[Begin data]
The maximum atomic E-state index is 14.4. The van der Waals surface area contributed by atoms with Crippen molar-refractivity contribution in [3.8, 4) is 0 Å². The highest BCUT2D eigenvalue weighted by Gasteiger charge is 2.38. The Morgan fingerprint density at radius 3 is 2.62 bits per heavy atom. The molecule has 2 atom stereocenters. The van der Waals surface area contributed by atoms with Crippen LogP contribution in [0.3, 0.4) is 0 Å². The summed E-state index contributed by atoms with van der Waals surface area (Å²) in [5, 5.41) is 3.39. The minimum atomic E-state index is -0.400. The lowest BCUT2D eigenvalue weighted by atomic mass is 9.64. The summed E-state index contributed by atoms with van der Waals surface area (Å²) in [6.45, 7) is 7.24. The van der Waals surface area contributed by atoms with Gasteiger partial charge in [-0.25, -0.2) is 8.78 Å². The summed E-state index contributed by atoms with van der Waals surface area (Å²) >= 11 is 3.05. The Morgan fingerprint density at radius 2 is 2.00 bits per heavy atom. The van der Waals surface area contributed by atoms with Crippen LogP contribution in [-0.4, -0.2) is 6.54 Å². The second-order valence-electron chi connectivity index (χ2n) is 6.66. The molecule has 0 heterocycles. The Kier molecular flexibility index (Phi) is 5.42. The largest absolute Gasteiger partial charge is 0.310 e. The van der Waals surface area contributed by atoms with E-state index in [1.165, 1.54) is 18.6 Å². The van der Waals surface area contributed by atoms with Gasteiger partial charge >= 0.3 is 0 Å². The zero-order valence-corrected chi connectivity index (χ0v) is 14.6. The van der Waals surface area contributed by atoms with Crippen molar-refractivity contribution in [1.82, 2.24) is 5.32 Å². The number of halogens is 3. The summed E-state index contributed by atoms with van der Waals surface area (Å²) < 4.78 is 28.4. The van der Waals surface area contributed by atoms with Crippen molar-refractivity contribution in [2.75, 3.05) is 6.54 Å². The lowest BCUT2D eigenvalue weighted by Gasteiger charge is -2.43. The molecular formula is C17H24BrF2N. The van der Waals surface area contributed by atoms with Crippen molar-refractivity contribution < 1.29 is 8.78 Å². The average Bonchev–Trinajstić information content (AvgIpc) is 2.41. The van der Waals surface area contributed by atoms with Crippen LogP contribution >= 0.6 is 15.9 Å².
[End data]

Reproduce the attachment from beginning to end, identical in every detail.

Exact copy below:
The maximum atomic E-state index is 14.4. The van der Waals surface area contributed by atoms with Crippen molar-refractivity contribution in [3.8, 4) is 0 Å². The highest BCUT2D eigenvalue weighted by Gasteiger charge is 2.38. The Morgan fingerprint density at radius 3 is 2.62 bits per heavy atom. The molecule has 2 atom stereocenters. The van der Waals surface area contributed by atoms with Crippen LogP contribution in [0.3, 0.4) is 0 Å². The summed E-state index contributed by atoms with van der Waals surface area (Å²) in [5, 5.41) is 3.39. The minimum atomic E-state index is -0.400. The lowest BCUT2D eigenvalue weighted by atomic mass is 9.64. The summed E-state index contributed by atoms with van der Waals surface area (Å²) in [6.45, 7) is 7.24. The van der Waals surface area contributed by atoms with Gasteiger partial charge in [-0.25, -0.2) is 8.78 Å². The summed E-state index contributed by atoms with van der Waals surface area (Å²) >= 11 is 3.05. The Morgan fingerprint density at radius 2 is 2.00 bits per heavy atom. The van der Waals surface area contributed by atoms with Crippen LogP contribution in [-0.4, -0.2) is 6.54 Å². The second-order valence-electron chi connectivity index (χ2n) is 6.66. The molecule has 0 heterocycles. The Kier molecular flexibility index (Phi) is 5.42. The largest absolute Gasteiger partial charge is 0.310 e. The van der Waals surface area contributed by atoms with E-state index in [1.165, 1.54) is 18.6 Å². The van der Waals surface area contributed by atoms with Gasteiger partial charge >= 0.3 is 0 Å². The zero-order valence-corrected chi connectivity index (χ0v) is 14.6. The van der Waals surface area contributed by atoms with Crippen molar-refractivity contribution in [1.82, 2.24) is 5.32 Å². The number of halogens is 3. The summed E-state index contributed by atoms with van der Waals surface area (Å²) < 4.78 is 28.4. The van der Waals surface area contributed by atoms with Crippen molar-refractivity contribution in [2.75, 3.05) is 6.54 Å². The lowest BCUT2D eigenvalue weighted by Gasteiger charge is -2.43. The molecular formula is C17H24BrF2N. The van der Waals surface area contributed by atoms with Crippen molar-refractivity contribution < 1.29 is 8.78 Å². The average Bonchev–Trinajstić information content (AvgIpc) is 2.41. The van der Waals surface area contributed by atoms with Crippen LogP contribution >= 0.6 is 15.9 Å².